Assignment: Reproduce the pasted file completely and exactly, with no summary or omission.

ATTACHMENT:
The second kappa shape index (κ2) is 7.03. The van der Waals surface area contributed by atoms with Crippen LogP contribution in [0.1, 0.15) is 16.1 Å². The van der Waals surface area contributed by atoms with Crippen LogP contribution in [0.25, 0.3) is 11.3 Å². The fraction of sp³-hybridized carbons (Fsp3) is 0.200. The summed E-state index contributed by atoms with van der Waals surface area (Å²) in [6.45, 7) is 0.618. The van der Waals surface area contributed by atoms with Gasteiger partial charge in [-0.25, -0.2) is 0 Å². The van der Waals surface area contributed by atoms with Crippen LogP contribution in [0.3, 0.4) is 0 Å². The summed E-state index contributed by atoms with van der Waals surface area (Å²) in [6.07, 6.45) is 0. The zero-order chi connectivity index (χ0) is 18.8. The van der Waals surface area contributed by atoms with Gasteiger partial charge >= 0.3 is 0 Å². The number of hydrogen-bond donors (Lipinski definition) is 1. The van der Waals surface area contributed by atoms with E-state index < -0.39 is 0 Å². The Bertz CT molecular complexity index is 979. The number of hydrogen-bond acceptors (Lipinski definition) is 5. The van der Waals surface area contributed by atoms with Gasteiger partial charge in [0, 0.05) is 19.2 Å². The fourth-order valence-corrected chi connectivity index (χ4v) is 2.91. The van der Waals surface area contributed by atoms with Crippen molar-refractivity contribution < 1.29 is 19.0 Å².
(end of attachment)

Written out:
The second kappa shape index (κ2) is 7.03. The van der Waals surface area contributed by atoms with Crippen LogP contribution in [0.1, 0.15) is 16.1 Å². The van der Waals surface area contributed by atoms with Crippen LogP contribution in [0.25, 0.3) is 11.3 Å². The fraction of sp³-hybridized carbons (Fsp3) is 0.200. The summed E-state index contributed by atoms with van der Waals surface area (Å²) in [6.45, 7) is 0.618. The van der Waals surface area contributed by atoms with Gasteiger partial charge in [-0.25, -0.2) is 0 Å². The van der Waals surface area contributed by atoms with Crippen LogP contribution in [0.3, 0.4) is 0 Å². The summed E-state index contributed by atoms with van der Waals surface area (Å²) in [6.07, 6.45) is 0. The zero-order chi connectivity index (χ0) is 18.8. The van der Waals surface area contributed by atoms with Gasteiger partial charge >= 0.3 is 0 Å². The number of hydrogen-bond donors (Lipinski definition) is 1. The van der Waals surface area contributed by atoms with E-state index < -0.39 is 0 Å². The Bertz CT molecular complexity index is 979. The number of hydrogen-bond acceptors (Lipinski definition) is 5. The van der Waals surface area contributed by atoms with Gasteiger partial charge in [0, 0.05) is 19.2 Å². The fourth-order valence-corrected chi connectivity index (χ4v) is 2.91. The van der Waals surface area contributed by atoms with Crippen molar-refractivity contribution < 1.29 is 19.0 Å².